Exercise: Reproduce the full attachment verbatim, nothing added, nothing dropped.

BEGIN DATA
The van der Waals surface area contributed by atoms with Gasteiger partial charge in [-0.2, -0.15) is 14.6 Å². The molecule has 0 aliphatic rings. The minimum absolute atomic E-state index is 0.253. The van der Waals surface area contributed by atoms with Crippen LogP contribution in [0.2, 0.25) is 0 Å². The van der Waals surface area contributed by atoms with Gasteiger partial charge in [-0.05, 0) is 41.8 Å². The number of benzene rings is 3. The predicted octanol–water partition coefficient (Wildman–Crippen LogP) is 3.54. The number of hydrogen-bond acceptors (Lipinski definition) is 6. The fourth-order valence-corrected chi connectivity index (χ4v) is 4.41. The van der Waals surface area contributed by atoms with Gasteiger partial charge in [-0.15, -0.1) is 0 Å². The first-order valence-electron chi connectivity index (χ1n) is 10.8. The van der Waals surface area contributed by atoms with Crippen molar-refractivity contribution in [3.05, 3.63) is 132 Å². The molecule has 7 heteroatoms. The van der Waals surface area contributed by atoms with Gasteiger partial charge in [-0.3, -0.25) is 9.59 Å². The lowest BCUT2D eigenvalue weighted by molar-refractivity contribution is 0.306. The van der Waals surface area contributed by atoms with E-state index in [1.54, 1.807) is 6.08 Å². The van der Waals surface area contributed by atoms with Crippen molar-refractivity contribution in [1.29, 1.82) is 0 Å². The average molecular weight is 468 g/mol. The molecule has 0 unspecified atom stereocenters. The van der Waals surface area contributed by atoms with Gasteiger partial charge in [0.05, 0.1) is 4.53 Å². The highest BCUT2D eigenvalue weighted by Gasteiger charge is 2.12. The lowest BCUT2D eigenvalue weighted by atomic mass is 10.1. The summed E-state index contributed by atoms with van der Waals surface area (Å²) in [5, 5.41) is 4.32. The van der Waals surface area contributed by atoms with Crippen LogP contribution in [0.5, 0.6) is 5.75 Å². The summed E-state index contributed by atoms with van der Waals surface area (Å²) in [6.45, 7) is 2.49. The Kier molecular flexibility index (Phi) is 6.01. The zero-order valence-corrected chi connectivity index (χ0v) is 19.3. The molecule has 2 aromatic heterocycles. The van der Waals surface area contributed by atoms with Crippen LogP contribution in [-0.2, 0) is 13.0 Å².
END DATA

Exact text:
The van der Waals surface area contributed by atoms with Gasteiger partial charge in [-0.2, -0.15) is 14.6 Å². The molecule has 0 aliphatic rings. The minimum absolute atomic E-state index is 0.253. The van der Waals surface area contributed by atoms with Crippen LogP contribution in [0.2, 0.25) is 0 Å². The van der Waals surface area contributed by atoms with Gasteiger partial charge in [-0.05, 0) is 41.8 Å². The number of benzene rings is 3. The predicted octanol–water partition coefficient (Wildman–Crippen LogP) is 3.54. The number of hydrogen-bond acceptors (Lipinski definition) is 6. The fourth-order valence-corrected chi connectivity index (χ4v) is 4.41. The van der Waals surface area contributed by atoms with Gasteiger partial charge in [-0.15, -0.1) is 0 Å². The first-order valence-electron chi connectivity index (χ1n) is 10.8. The van der Waals surface area contributed by atoms with Crippen molar-refractivity contribution in [3.05, 3.63) is 132 Å². The molecule has 7 heteroatoms. The van der Waals surface area contributed by atoms with Gasteiger partial charge in [-0.3, -0.25) is 9.59 Å². The lowest BCUT2D eigenvalue weighted by molar-refractivity contribution is 0.306. The van der Waals surface area contributed by atoms with E-state index in [1.54, 1.807) is 6.08 Å². The van der Waals surface area contributed by atoms with Crippen molar-refractivity contribution in [1.29, 1.82) is 0 Å². The average molecular weight is 468 g/mol. The molecule has 0 unspecified atom stereocenters. The van der Waals surface area contributed by atoms with Gasteiger partial charge in [0.05, 0.1) is 4.53 Å². The highest BCUT2D eigenvalue weighted by Gasteiger charge is 2.12. The lowest BCUT2D eigenvalue weighted by atomic mass is 10.1. The summed E-state index contributed by atoms with van der Waals surface area (Å²) in [5, 5.41) is 4.32. The van der Waals surface area contributed by atoms with Crippen LogP contribution in [0.5, 0.6) is 5.75 Å². The summed E-state index contributed by atoms with van der Waals surface area (Å²) in [6.45, 7) is 2.49. The Kier molecular flexibility index (Phi) is 6.01. The zero-order valence-corrected chi connectivity index (χ0v) is 19.3. The molecule has 2 aromatic heterocycles. The van der Waals surface area contributed by atoms with Crippen LogP contribution in [-0.2, 0) is 13.0 Å².